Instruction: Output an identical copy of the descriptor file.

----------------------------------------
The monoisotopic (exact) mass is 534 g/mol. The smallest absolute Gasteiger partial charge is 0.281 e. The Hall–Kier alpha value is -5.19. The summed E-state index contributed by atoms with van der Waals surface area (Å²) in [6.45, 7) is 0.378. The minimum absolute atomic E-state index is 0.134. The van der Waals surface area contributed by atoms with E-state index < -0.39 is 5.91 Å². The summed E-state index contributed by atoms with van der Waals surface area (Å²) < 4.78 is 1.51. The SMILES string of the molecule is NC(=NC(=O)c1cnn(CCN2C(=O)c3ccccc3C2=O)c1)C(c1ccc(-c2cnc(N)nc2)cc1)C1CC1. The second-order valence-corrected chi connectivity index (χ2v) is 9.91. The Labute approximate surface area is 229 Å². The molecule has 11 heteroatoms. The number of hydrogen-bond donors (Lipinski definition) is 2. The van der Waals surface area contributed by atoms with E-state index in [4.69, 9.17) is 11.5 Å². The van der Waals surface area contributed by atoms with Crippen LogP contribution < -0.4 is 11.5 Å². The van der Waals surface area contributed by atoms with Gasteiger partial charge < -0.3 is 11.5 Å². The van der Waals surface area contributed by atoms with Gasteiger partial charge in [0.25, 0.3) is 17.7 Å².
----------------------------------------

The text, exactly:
The monoisotopic (exact) mass is 534 g/mol. The smallest absolute Gasteiger partial charge is 0.281 e. The Hall–Kier alpha value is -5.19. The summed E-state index contributed by atoms with van der Waals surface area (Å²) in [6.45, 7) is 0.378. The minimum absolute atomic E-state index is 0.134. The van der Waals surface area contributed by atoms with E-state index < -0.39 is 5.91 Å². The summed E-state index contributed by atoms with van der Waals surface area (Å²) < 4.78 is 1.51. The SMILES string of the molecule is NC(=NC(=O)c1cnn(CCN2C(=O)c3ccccc3C2=O)c1)C(c1ccc(-c2cnc(N)nc2)cc1)C1CC1. The second-order valence-corrected chi connectivity index (χ2v) is 9.91. The Labute approximate surface area is 229 Å². The molecule has 11 heteroatoms. The number of hydrogen-bond donors (Lipinski definition) is 2. The van der Waals surface area contributed by atoms with E-state index in [4.69, 9.17) is 11.5 Å². The van der Waals surface area contributed by atoms with Crippen LogP contribution < -0.4 is 11.5 Å². The van der Waals surface area contributed by atoms with Gasteiger partial charge < -0.3 is 11.5 Å². The van der Waals surface area contributed by atoms with Gasteiger partial charge in [0.25, 0.3) is 17.7 Å².